Your library staff at the CITGO Innovation Academy are so excited over a collaborative project with libraries all over the state called eREAD Illinois. Through the Reach Across Illinois Library System we will have access to thousands of eBooks and audiobooks and you can take advantage of these books right on the technology you carry with you everyday!
Through this platform you can read or listen to best sellers, fiction, nonfiction, young adult and even books in foreign languages. Books remain on your device for a period of 2 weeks and then they disappear. No returns and no fines. You can hold books at are currently checked out, create a favorites list and read and listen to the same book together to improve your reading/language skills.
All you have to do is go to https://lhs210.axis360.baker-taylor.com or click the button on the resources page then click on the SIGN IN button on the upper right hand side of the screen. Sign in with Google and begin browsing for books you would like to read. When you find what you want click either HOLD or CHECKOUT and start reading. It is so simple.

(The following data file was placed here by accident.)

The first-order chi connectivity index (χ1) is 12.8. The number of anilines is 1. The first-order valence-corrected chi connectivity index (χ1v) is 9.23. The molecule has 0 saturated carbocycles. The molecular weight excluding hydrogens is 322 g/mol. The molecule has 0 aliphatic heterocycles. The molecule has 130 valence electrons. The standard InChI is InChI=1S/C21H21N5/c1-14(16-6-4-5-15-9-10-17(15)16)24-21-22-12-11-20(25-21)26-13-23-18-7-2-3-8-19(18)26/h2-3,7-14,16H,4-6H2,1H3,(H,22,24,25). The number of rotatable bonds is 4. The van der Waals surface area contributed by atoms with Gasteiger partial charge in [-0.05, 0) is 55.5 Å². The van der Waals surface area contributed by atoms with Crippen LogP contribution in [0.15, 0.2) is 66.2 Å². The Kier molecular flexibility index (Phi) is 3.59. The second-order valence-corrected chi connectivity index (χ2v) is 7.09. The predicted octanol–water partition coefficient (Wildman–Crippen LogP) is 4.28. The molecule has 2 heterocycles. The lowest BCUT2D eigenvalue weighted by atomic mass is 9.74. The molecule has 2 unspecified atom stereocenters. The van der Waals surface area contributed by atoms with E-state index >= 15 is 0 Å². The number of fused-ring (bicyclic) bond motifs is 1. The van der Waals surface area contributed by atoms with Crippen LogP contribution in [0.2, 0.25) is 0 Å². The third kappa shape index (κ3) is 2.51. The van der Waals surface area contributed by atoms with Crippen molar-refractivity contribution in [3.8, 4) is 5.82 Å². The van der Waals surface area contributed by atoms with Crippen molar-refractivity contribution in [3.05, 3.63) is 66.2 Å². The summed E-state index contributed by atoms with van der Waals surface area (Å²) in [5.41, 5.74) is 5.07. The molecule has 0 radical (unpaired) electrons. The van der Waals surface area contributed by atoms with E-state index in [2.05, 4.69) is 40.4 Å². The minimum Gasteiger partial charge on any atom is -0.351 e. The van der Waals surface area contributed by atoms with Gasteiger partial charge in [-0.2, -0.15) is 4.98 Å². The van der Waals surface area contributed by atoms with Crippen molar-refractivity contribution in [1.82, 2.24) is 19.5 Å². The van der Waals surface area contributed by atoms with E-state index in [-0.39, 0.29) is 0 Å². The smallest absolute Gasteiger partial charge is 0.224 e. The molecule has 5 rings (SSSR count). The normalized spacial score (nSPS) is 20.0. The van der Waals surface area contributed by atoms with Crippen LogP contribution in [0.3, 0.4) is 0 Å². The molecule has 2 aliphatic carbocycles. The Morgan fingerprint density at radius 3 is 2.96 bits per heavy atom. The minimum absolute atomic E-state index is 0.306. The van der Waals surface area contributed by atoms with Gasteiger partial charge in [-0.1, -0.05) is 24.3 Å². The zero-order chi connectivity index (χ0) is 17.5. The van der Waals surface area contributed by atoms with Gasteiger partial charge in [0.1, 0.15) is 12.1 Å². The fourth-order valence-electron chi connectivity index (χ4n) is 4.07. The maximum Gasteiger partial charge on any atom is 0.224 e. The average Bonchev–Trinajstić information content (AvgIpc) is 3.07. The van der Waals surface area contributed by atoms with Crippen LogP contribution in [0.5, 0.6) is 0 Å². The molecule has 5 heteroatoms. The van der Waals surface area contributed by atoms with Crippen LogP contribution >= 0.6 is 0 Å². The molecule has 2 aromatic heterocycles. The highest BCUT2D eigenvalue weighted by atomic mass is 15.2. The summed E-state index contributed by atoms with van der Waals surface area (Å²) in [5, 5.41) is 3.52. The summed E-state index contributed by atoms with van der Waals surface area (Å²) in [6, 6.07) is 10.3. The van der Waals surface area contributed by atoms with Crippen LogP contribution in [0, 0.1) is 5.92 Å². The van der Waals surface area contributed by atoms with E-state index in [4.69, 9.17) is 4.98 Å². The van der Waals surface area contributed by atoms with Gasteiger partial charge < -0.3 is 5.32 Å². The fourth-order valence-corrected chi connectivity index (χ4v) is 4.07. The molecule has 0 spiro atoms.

Once you have tried it, stop by the CITGO Innovation Academy and tell us what you think!
Finding time to read what you love or just for fun can be hard for high school and college students, which is why Christmas break is an excellent time to take another look at some of the great “fun” books in the CITGO Innovation Academy!
This year’s Holiday Theme is “These Books are so GREAT you’ll tear through them like wrapping paper!” and it couldn’t be more true. Some of the most popular young adult and adult fiction and nonfiction is currently on display in the large classroom area of the CITGO IA. Here are just a few of the books that are featured:
“Scythe” by Neal Shusterman….Two teens must learn the “art of killing” in this Printz Honor–winning book, the first in a chilling new series from Neal Shusterman, author of the New York Times bestselling Unwind dystology. A world with no hunger, no disease, no war, no misery: humanity has conquered all those things, and has even conquered death. Now Scythes are the only ones who can end life—and they are commanded to do so, in order to keep the size of the population under control. Citra and Rowan are chosen to apprentice to a scythe—a role that neither wants. These teens must master the “art” of taking life, knowing that the consequence of failure could mean losing their own. Scythe is the first novel of a thrilling new series by National Book Award–winning author Neal Shusterman in which Citra and Rowan learn that a perfect world comes only with a heavy price.